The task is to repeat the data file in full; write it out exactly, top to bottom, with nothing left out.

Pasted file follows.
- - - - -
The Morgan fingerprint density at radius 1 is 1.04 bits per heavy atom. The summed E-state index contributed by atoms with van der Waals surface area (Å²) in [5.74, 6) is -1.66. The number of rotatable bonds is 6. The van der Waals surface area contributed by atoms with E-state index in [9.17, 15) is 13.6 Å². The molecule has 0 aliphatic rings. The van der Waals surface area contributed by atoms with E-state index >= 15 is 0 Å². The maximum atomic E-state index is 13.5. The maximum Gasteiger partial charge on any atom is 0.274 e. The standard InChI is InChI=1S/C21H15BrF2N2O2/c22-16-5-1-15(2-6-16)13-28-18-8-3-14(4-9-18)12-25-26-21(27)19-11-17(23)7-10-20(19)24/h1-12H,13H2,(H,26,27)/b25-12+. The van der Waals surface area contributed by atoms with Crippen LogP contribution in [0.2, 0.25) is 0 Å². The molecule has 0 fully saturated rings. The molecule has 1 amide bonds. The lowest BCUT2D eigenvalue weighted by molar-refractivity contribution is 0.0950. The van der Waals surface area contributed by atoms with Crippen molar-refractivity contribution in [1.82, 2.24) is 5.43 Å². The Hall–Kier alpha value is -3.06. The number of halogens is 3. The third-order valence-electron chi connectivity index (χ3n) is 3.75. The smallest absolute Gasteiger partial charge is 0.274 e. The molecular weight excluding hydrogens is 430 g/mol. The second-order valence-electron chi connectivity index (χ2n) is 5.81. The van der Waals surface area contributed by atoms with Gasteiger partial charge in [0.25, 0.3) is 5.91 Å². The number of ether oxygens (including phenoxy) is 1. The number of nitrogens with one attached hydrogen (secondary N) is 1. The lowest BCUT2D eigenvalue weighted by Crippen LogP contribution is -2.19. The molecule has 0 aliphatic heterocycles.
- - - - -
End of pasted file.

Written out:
The Morgan fingerprint density at radius 1 is 1.04 bits per heavy atom. The summed E-state index contributed by atoms with van der Waals surface area (Å²) in [5.74, 6) is -1.66. The number of rotatable bonds is 6. The van der Waals surface area contributed by atoms with E-state index in [9.17, 15) is 13.6 Å². The molecule has 0 aliphatic rings. The van der Waals surface area contributed by atoms with E-state index >= 15 is 0 Å². The maximum atomic E-state index is 13.5. The maximum Gasteiger partial charge on any atom is 0.274 e. The standard InChI is InChI=1S/C21H15BrF2N2O2/c22-16-5-1-15(2-6-16)13-28-18-8-3-14(4-9-18)12-25-26-21(27)19-11-17(23)7-10-20(19)24/h1-12H,13H2,(H,26,27)/b25-12+. The van der Waals surface area contributed by atoms with Crippen LogP contribution in [0.2, 0.25) is 0 Å². The molecule has 0 fully saturated rings. The molecule has 1 amide bonds. The lowest BCUT2D eigenvalue weighted by molar-refractivity contribution is 0.0950. The van der Waals surface area contributed by atoms with Crippen molar-refractivity contribution in [1.82, 2.24) is 5.43 Å². The Hall–Kier alpha value is -3.06. The number of halogens is 3. The third-order valence-electron chi connectivity index (χ3n) is 3.75. The smallest absolute Gasteiger partial charge is 0.274 e. The molecular weight excluding hydrogens is 430 g/mol. The second-order valence-electron chi connectivity index (χ2n) is 5.81. The van der Waals surface area contributed by atoms with Gasteiger partial charge in [0.25, 0.3) is 5.91 Å². The number of ether oxygens (including phenoxy) is 1. The number of nitrogens with one attached hydrogen (secondary N) is 1. The lowest BCUT2D eigenvalue weighted by Crippen LogP contribution is -2.19. The molecule has 0 aliphatic heterocycles.